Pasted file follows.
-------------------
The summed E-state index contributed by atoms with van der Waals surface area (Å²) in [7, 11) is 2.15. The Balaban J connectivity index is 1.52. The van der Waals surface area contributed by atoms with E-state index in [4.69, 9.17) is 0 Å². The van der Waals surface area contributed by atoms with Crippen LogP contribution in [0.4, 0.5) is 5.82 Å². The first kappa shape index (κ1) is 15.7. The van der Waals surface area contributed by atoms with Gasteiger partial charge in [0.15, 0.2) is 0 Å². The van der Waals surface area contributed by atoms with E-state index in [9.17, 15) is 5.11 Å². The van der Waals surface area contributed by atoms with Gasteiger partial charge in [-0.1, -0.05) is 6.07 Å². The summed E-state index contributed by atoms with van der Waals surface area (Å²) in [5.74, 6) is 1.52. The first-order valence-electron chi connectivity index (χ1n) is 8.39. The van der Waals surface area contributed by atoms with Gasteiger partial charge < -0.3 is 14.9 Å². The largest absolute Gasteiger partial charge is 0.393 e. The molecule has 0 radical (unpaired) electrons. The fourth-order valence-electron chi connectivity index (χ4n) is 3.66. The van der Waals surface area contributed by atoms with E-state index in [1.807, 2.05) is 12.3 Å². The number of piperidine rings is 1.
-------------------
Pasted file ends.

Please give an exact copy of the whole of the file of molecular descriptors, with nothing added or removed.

The summed E-state index contributed by atoms with van der Waals surface area (Å²) in [7, 11) is 2.15. The Balaban J connectivity index is 1.52. The van der Waals surface area contributed by atoms with E-state index in [4.69, 9.17) is 0 Å². The van der Waals surface area contributed by atoms with Crippen LogP contribution in [0.4, 0.5) is 5.82 Å². The first kappa shape index (κ1) is 15.7. The van der Waals surface area contributed by atoms with Gasteiger partial charge in [0.15, 0.2) is 0 Å². The van der Waals surface area contributed by atoms with E-state index in [9.17, 15) is 5.11 Å². The van der Waals surface area contributed by atoms with Gasteiger partial charge in [-0.1, -0.05) is 6.07 Å². The summed E-state index contributed by atoms with van der Waals surface area (Å²) in [5.74, 6) is 1.52. The first-order valence-electron chi connectivity index (χ1n) is 8.39. The van der Waals surface area contributed by atoms with Gasteiger partial charge < -0.3 is 14.9 Å². The largest absolute Gasteiger partial charge is 0.393 e. The molecule has 0 radical (unpaired) electrons. The fourth-order valence-electron chi connectivity index (χ4n) is 3.66. The van der Waals surface area contributed by atoms with E-state index in [1.807, 2.05) is 12.3 Å². The number of piperidine rings is 1.